Quattro Pro shipped in the final quarter of 1989. The Borland main office was near the epicenter of the Loma Prieta earthquake and the building was severely damaged when the sprinkler system was triggered. The building was closed for months. All the computers were removed, placed on the tennis courts, washed down (acoustic ceilings rained gray mush onto everything when the sprinklers ran) and dried with hair dryers. Those that booted up were put to work. Quattro Pro finished final quality assurance testing and was sent to manufacturing from those computers running on the tennis courts in the (fortunately) sunny and dry autumn weather.
Some have claimed that Quattro Pro was the first to use the tabbed notebook metaphor - but another spreadsheet "BoeingCalc" used tabs to multiple sheets, and allowed three-dimensional references before Quattro Pro was on the market. (BoeingCalc was so slow that its multiple sheet capabilities were barely usable.)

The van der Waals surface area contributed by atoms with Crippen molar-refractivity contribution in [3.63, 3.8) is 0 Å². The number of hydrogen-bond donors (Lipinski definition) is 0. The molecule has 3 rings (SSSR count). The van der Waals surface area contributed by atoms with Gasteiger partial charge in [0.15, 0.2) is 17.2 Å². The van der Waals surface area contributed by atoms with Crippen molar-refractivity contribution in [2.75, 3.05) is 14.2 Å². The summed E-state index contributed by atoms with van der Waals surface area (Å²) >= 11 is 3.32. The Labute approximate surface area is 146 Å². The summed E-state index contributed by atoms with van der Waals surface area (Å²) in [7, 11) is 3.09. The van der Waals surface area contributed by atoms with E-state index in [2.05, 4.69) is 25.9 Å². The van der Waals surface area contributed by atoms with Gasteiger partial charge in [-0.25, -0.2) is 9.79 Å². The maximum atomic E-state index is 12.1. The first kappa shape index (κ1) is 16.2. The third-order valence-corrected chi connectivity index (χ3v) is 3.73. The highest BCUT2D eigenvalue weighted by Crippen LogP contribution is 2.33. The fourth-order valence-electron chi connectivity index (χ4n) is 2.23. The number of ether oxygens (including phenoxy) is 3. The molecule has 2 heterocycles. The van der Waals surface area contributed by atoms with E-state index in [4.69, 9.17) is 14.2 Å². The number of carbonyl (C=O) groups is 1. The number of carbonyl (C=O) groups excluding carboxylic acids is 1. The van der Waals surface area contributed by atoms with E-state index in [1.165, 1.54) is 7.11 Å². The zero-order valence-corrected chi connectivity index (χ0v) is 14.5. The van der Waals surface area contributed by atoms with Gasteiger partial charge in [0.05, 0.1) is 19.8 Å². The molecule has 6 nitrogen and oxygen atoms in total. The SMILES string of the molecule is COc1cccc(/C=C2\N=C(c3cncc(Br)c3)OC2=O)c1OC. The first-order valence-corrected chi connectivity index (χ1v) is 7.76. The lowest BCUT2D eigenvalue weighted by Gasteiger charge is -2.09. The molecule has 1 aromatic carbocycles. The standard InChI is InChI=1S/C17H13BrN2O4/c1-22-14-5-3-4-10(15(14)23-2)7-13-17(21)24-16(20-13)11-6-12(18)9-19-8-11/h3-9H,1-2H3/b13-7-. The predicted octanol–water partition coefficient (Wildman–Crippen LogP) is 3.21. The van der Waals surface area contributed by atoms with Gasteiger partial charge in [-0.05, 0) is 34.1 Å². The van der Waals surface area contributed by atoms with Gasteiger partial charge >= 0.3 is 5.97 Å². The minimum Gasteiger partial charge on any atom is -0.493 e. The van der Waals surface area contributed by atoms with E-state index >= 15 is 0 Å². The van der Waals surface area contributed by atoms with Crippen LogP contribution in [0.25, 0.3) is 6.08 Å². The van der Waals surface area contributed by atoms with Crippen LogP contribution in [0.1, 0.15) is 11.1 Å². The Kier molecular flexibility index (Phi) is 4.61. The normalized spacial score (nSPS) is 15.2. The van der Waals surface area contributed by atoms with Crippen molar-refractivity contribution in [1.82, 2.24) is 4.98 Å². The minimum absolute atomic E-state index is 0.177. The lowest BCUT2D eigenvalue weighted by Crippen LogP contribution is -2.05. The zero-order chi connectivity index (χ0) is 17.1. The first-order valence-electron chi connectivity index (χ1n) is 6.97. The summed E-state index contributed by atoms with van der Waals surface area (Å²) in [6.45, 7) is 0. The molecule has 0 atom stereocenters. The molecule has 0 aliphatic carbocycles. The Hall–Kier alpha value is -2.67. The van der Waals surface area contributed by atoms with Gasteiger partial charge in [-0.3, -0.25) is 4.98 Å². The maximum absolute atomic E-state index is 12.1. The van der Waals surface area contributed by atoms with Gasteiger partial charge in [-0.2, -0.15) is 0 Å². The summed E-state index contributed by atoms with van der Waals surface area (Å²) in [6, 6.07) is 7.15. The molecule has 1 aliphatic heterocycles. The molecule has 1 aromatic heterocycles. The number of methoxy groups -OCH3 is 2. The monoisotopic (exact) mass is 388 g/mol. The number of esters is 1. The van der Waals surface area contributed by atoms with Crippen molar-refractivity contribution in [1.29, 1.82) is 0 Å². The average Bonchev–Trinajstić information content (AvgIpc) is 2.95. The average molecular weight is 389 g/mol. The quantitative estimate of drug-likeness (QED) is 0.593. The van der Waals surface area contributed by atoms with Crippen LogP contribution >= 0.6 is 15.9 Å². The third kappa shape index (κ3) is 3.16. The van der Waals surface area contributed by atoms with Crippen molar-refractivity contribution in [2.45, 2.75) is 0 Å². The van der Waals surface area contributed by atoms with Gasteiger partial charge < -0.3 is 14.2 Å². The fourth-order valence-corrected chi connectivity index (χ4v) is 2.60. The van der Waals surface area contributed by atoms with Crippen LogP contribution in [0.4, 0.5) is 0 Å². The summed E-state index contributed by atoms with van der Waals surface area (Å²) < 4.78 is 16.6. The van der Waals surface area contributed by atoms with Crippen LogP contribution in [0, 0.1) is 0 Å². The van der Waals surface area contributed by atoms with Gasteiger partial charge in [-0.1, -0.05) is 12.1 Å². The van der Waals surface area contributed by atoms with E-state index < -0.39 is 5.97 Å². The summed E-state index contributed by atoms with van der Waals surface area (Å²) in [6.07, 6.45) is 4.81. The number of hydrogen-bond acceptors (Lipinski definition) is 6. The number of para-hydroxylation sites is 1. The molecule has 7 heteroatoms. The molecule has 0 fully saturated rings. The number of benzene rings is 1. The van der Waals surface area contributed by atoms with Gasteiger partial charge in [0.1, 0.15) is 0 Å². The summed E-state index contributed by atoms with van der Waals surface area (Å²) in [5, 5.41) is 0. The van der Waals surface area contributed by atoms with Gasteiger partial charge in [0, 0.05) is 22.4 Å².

Quattro Pro was the subject of a major lawsuit by Lotus against Borland. Lotus argued that Quattro could not copy Lotus 1-2-3 menus (it did copy the menus). Borland supplied the 1-2-3 menus as an alternative because keystroke compatibility was needed in order to run macros in 1-2-3 worksheets. Borland argued that most cars operate the same, but they are not necessarily made the same. So, Lotus could not rationally "own" the way its program behaved. The district court ruled in favor of Lotus, but the appellate court ruled that the 1-2-3 menus were functional and not copyrightable. The case went all the way to the U.S. Supreme Court which split 4 to 4 (Justice Stevens recused himself). This left the lower court ruling intact, which was a victory for Borland. However, the broader issue of whether a company can own and protect the way its program behaves remained unresolved.